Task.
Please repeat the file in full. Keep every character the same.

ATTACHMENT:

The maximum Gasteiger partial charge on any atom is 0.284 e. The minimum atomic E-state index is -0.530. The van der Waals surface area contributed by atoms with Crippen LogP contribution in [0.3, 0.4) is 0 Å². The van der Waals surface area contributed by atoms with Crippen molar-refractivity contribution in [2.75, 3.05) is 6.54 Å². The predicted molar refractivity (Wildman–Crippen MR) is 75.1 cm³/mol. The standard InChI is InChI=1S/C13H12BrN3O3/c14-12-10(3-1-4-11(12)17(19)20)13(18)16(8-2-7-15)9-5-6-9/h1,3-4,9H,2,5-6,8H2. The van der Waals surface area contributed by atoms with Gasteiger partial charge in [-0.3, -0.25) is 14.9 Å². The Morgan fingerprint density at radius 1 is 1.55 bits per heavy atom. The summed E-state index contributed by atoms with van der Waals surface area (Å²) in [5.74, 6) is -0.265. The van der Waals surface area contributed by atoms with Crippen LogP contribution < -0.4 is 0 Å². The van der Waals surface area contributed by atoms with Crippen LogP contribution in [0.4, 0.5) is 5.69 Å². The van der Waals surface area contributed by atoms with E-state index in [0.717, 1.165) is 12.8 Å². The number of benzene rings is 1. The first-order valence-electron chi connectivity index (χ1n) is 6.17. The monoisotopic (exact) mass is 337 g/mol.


The maximum Gasteiger partial charge on any atom is 0.284 e. The minimum atomic E-state index is -0.530. The van der Waals surface area contributed by atoms with Crippen LogP contribution in [0.3, 0.4) is 0 Å². The van der Waals surface area contributed by atoms with Crippen molar-refractivity contribution in [2.75, 3.05) is 6.54 Å². The predicted molar refractivity (Wildman–Crippen MR) is 75.1 cm³/mol. The standard InChI is InChI=1S/C13H12BrN3O3/c14-12-10(3-1-4-11(12)17(19)20)13(18)16(8-2-7-15)9-5-6-9/h1,3-4,9H,2,5-6,8H2. The van der Waals surface area contributed by atoms with Gasteiger partial charge in [-0.3, -0.25) is 14.9 Å². The Morgan fingerprint density at radius 1 is 1.55 bits per heavy atom. The summed E-state index contributed by atoms with van der Waals surface area (Å²) in [5.74, 6) is -0.265. The van der Waals surface area contributed by atoms with Crippen LogP contribution < -0.4 is 0 Å². The van der Waals surface area contributed by atoms with Crippen LogP contribution in [0.4, 0.5) is 5.69 Å². The van der Waals surface area contributed by atoms with E-state index in [0.717, 1.165) is 12.8 Å². The number of benzene rings is 1. The first-order valence-electron chi connectivity index (χ1n) is 6.17. The monoisotopic (exact) mass is 337 g/mol.